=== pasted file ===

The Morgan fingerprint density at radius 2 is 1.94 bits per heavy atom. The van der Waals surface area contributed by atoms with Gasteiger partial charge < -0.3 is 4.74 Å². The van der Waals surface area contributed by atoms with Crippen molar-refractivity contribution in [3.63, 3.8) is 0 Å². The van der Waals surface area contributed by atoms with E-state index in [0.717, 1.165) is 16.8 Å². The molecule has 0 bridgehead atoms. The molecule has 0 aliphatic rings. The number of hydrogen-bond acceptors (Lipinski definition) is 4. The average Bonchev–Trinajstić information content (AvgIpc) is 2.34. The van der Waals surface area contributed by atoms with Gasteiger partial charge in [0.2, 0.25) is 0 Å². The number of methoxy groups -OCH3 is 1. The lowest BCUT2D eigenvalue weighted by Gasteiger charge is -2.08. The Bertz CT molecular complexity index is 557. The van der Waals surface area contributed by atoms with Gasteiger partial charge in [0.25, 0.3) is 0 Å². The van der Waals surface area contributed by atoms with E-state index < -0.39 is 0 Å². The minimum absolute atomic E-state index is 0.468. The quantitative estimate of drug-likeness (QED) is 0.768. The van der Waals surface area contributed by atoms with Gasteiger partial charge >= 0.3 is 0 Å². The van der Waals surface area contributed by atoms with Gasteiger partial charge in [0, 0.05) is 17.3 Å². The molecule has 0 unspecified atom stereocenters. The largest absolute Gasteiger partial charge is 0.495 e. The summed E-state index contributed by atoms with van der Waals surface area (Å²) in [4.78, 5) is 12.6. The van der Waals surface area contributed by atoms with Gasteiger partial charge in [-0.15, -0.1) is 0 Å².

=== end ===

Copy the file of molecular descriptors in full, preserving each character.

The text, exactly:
The Morgan fingerprint density at radius 2 is 1.94 bits per heavy atom. The van der Waals surface area contributed by atoms with Gasteiger partial charge < -0.3 is 4.74 Å². The van der Waals surface area contributed by atoms with Crippen molar-refractivity contribution in [3.63, 3.8) is 0 Å². The van der Waals surface area contributed by atoms with E-state index in [0.717, 1.165) is 16.8 Å². The molecule has 0 bridgehead atoms. The molecule has 0 aliphatic rings. The number of hydrogen-bond acceptors (Lipinski definition) is 4. The average Bonchev–Trinajstić information content (AvgIpc) is 2.34. The van der Waals surface area contributed by atoms with Gasteiger partial charge in [0.2, 0.25) is 0 Å². The number of methoxy groups -OCH3 is 1. The lowest BCUT2D eigenvalue weighted by Gasteiger charge is -2.08. The Bertz CT molecular complexity index is 557. The van der Waals surface area contributed by atoms with Gasteiger partial charge in [0.25, 0.3) is 0 Å². The van der Waals surface area contributed by atoms with E-state index < -0.39 is 0 Å². The minimum absolute atomic E-state index is 0.468. The quantitative estimate of drug-likeness (QED) is 0.768. The van der Waals surface area contributed by atoms with Gasteiger partial charge >= 0.3 is 0 Å². The van der Waals surface area contributed by atoms with Gasteiger partial charge in [0, 0.05) is 17.3 Å². The molecule has 0 unspecified atom stereocenters. The largest absolute Gasteiger partial charge is 0.495 e. The summed E-state index contributed by atoms with van der Waals surface area (Å²) in [4.78, 5) is 12.6. The van der Waals surface area contributed by atoms with Gasteiger partial charge in [-0.15, -0.1) is 0 Å².